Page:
The theme of death in hamlet

Over the course of the play Hamlet considers death from many perspectives. He ponders with both the spiritual aftermath of death and the physical reminders of it. Death is tied closely to themes of spirituality, truth and uncertainty. The murder of The King by Claudius initiates Hamlets revenge and justice and the death of Laertes, Hamlet, Claudius and hamlets mother is also the consequence of Hamlets revenge.

The theme of death in hamlet

Hamlet - Corruption is an incurable disease Upon my secure hour thy uncle stole With juice of cursed hebona in a vial, And in the porches of my ears did pour The leperous distilment [The Ghost of Hamlet's father] An incidental comment from a minor character lays down, in the opening moments of Shakespeare's Hamlet, the theme which is to pin together all its aspects.

Francisco the guard says, 'I am sick at heart. Francisco's sick melancholy is in keeping with the atmosphere of corruption and decay which permeates the play; unexplained, difficult to define, but with a clear component of dread. And, typically, his expression of misgivings is misinterpreted, perhaps even underestimated.

Barnardo, seeking palpable reasons for Francisco's distraction, asks whether Francisco has had a quiet watch. Perhaps he wonders if the ghost has disturbed Francisco, but whatever is ailing Franciso remains secret, simply becoming a part of the anxious atmosphere.

We are constantly reminded of the pervading atmosphere of decay through the imagery used in the play. It is a significant point that the ghost, the only character that could arguably be termed an outside observer, and who is certainly qualified to make some form of prophetic judgement, should be one of the prime sources of imagery of decay, poison and rotting.

Upon my secure hour thy uncle stole With juice of cursed hebona in a vial, And in the porches of my ears did pour The leperous distilment. And curd, like eager droppings into milk, the thin and wholesome blood. So did it mine. And a most instant tetter barked about, Most lazar-like, with vile and loathsome crust All my smooth body [Act I, Sc.

Throughout the play we can trace a progression of corruption, that leads to death, through 'disease' in the characters of Polonius, Claudius and Hamlet.

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Polonius is perhaps the most obviously corrupt character in Hamlet. His corruption has occurred long before the play begins; the progression is in the extent to which it is revealed to us.

From this courteous, almost comically long-winded member of the court, emerges a personality that is first dominating as he instructs Laertes: You speak like a green girl, Unsifted in such perilous circumstance, Do you believe his tenders, as you call them? I would not, in plain terms, from this time forth, have you so slander and moment leisure As to give works or talk with the Lord Hamlet.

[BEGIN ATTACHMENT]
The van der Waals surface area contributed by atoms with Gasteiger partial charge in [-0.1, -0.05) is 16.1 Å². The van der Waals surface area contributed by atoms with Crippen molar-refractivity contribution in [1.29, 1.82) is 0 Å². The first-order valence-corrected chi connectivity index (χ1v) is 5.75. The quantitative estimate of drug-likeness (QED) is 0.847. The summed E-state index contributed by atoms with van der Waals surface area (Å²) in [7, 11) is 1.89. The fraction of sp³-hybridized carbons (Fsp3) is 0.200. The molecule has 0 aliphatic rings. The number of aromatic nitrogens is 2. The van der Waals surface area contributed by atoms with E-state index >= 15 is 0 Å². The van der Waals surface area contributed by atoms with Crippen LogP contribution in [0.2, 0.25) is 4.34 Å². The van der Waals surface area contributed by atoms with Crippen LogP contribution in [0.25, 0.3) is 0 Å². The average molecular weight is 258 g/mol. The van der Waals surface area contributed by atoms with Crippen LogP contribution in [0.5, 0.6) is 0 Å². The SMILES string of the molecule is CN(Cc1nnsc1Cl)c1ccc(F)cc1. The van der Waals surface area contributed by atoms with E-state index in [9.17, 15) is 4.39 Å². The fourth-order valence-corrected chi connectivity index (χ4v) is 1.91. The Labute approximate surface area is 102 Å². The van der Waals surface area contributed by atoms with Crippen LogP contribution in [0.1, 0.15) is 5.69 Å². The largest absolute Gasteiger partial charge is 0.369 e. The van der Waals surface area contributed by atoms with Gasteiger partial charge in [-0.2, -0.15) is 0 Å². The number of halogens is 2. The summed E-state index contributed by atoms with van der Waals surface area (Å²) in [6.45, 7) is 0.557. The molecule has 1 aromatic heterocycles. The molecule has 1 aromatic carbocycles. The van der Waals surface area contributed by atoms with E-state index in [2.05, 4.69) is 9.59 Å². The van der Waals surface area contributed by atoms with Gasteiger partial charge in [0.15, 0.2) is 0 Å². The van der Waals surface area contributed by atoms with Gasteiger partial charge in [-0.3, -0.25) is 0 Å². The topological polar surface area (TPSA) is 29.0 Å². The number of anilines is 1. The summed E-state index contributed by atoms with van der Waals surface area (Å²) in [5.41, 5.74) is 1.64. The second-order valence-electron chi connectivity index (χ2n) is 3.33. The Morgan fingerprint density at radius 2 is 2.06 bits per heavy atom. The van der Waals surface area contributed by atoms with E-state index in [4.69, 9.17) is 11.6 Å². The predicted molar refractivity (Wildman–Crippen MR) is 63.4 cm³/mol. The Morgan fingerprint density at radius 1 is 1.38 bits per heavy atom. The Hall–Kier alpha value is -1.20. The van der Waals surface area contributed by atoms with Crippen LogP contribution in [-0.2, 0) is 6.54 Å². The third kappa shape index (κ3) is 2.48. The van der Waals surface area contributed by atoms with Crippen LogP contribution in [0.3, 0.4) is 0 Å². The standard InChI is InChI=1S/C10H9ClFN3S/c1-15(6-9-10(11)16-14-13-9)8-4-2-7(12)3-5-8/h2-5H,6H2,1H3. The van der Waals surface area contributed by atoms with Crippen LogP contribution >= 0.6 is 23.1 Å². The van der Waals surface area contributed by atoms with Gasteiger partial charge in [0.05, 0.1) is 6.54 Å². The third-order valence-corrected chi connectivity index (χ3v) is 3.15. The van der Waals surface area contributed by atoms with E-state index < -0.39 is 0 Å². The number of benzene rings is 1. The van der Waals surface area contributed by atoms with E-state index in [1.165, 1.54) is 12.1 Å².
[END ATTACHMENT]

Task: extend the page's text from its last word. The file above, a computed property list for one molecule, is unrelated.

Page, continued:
Look to't, I charge you. His death - physical corruption - is a precursor, signifying to the audience the ultimate fate of all those characters exhibiting signs of corruption. Polonius may be the most obviously corrupt character, but the centre of evil of the play's plot and of the kingdom is Claudius.

When Marcellus states, 'Something is rotten in the state of Denmark. His evil deeds carry him to the throne and pollute the people around him causing chaos, sorrow and death.

The theme of death in hamlet

The image of rotting along with the released odour permeating far and wide symbolizes the infectious quality of sin. The suggested transformation of a beautiful human into a disgusting, purposeless mass symbolizes the effect of sin on the human soul.

Hamlet himself strives to separate his noble qualities, which we have seen throughout the play, from the circumstance and treachery against which he has struggled, and in which he has been entangled. As a prince Hamlet cannot not rule, but he too has become corrupted, not in mind, but by history, by becoming the focus of the ancient revenger's dilemma.

Any action he takes will be morally dubious. Not taking revenge will reduce him and make him unfit for rule by his own standards, and taking revenge will do the same.

Though Hamlet retains our sympathy at the end of the play, he has murdered five people and caused the suicide of one.And, since death is both the cause and the consequence of revenge, it is intimately tied to the theme of revenge and justice—Claudius’s murder of King Hamlet initiates Hamlet’s quest for revenge, and Claudius’s death is the end of that quest.

Fear of Death in Hamlet and more importantly its role as the crucial theme in the play is underestimated. Not only an eloquent and memorable phrase, “To be, or not to be, that is the question” presents the deepest insight into the mind of Hamlet.

In his essay on Hamlet, C. S. Lewis argues that “The subject of Hamlet is death” (p. ). Shakespeare's play Hamlet is a well known and has been overly discussed about throughout the world. Finding out just one theme of Hamlet has been an argument for a long time and many agree with me in saying that there isn't just one theme but many sub-themes that go on throughout the whole story.4/5(4).

The concept and theme of death whether it be its inevitability, power to bring one into the realization of truth, or ability to provide justice is a major and prevailing theme in the works of Hamlet, Dante's Inferno, and The Death of Ivan Ilych.

The death of Polonius has given great difficulty, and even offense; its object should be fully comprehended, for it not only illustrates the character of Hamlet, but . And, since death is both the cause and the consequence of revenge, it is intimately tied to the theme of revenge and justice—Claudius’s murder of King Hamlet initiates Hamlet’s quest for revenge, and Claudius’s death is the end of that quest.

Hamlet Themes: A Look at the Major Themes of Hamlet